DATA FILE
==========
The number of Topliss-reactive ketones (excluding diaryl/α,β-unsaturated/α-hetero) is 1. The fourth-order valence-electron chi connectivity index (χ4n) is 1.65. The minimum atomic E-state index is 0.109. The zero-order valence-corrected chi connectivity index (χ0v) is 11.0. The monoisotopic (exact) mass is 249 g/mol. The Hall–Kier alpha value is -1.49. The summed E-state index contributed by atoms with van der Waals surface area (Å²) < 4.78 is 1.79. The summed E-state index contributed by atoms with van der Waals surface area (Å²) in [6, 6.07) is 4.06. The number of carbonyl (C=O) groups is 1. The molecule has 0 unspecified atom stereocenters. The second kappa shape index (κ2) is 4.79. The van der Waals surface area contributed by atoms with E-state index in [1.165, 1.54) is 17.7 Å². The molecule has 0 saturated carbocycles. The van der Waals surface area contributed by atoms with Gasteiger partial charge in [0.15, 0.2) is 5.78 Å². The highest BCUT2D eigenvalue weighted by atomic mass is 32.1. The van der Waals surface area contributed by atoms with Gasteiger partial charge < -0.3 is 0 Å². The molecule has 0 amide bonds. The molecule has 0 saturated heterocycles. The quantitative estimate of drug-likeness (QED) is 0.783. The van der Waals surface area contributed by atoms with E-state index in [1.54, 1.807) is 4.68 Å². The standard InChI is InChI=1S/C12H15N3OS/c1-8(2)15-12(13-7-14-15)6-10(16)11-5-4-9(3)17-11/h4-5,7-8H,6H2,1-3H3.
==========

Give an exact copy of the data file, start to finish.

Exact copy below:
The number of Topliss-reactive ketones (excluding diaryl/α,β-unsaturated/α-hetero) is 1. The fourth-order valence-electron chi connectivity index (χ4n) is 1.65. The minimum atomic E-state index is 0.109. The zero-order valence-corrected chi connectivity index (χ0v) is 11.0. The monoisotopic (exact) mass is 249 g/mol. The Hall–Kier alpha value is -1.49. The summed E-state index contributed by atoms with van der Waals surface area (Å²) < 4.78 is 1.79. The summed E-state index contributed by atoms with van der Waals surface area (Å²) in [6, 6.07) is 4.06. The number of carbonyl (C=O) groups is 1. The molecule has 0 unspecified atom stereocenters. The second kappa shape index (κ2) is 4.79. The van der Waals surface area contributed by atoms with E-state index in [1.165, 1.54) is 17.7 Å². The molecule has 0 saturated carbocycles. The van der Waals surface area contributed by atoms with Gasteiger partial charge in [0.15, 0.2) is 5.78 Å². The highest BCUT2D eigenvalue weighted by atomic mass is 32.1. The van der Waals surface area contributed by atoms with Gasteiger partial charge < -0.3 is 0 Å². The molecule has 0 amide bonds. The molecule has 0 saturated heterocycles. The quantitative estimate of drug-likeness (QED) is 0.783. The van der Waals surface area contributed by atoms with E-state index in [1.54, 1.807) is 4.68 Å². The standard InChI is InChI=1S/C12H15N3OS/c1-8(2)15-12(13-7-14-15)6-10(16)11-5-4-9(3)17-11/h4-5,7-8H,6H2,1-3H3.